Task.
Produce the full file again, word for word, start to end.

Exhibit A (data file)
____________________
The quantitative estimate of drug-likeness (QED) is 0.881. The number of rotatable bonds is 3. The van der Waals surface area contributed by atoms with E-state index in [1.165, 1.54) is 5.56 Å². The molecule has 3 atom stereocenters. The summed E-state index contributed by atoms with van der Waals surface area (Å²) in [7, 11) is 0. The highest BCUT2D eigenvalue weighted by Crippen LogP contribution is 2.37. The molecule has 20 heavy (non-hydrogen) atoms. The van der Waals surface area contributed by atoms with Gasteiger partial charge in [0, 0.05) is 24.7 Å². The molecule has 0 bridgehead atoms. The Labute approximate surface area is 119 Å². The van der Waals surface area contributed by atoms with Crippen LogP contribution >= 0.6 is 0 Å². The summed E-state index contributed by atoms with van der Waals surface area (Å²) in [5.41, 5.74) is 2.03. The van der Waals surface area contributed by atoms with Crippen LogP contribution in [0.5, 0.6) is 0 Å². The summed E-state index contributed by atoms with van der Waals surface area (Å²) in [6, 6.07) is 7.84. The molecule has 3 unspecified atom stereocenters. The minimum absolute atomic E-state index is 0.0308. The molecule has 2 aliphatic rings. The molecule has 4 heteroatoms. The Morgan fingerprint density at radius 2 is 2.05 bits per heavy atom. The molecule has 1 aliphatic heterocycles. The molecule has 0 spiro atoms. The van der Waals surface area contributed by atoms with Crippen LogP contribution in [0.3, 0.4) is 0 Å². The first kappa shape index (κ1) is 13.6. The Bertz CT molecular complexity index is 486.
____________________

The quantitative estimate of drug-likeness (QED) is 0.881. The number of rotatable bonds is 3. The van der Waals surface area contributed by atoms with E-state index in [1.165, 1.54) is 5.56 Å². The molecule has 3 atom stereocenters. The summed E-state index contributed by atoms with van der Waals surface area (Å²) in [7, 11) is 0. The highest BCUT2D eigenvalue weighted by Crippen LogP contribution is 2.37. The molecule has 20 heavy (non-hydrogen) atoms. The van der Waals surface area contributed by atoms with Gasteiger partial charge in [0, 0.05) is 24.7 Å². The molecule has 0 bridgehead atoms. The Labute approximate surface area is 119 Å². The van der Waals surface area contributed by atoms with Crippen LogP contribution >= 0.6 is 0 Å². The summed E-state index contributed by atoms with van der Waals surface area (Å²) in [5.41, 5.74) is 2.03. The van der Waals surface area contributed by atoms with Crippen LogP contribution in [0.5, 0.6) is 0 Å². The summed E-state index contributed by atoms with van der Waals surface area (Å²) in [6, 6.07) is 7.84. The molecule has 3 unspecified atom stereocenters. The minimum absolute atomic E-state index is 0.0308. The molecule has 2 aliphatic rings. The molecule has 4 heteroatoms. The Morgan fingerprint density at radius 2 is 2.05 bits per heavy atom. The molecule has 1 aliphatic heterocycles. The molecule has 0 spiro atoms. The van der Waals surface area contributed by atoms with Crippen LogP contribution in [0.3, 0.4) is 0 Å². The first kappa shape index (κ1) is 13.6. The Bertz CT molecular complexity index is 486.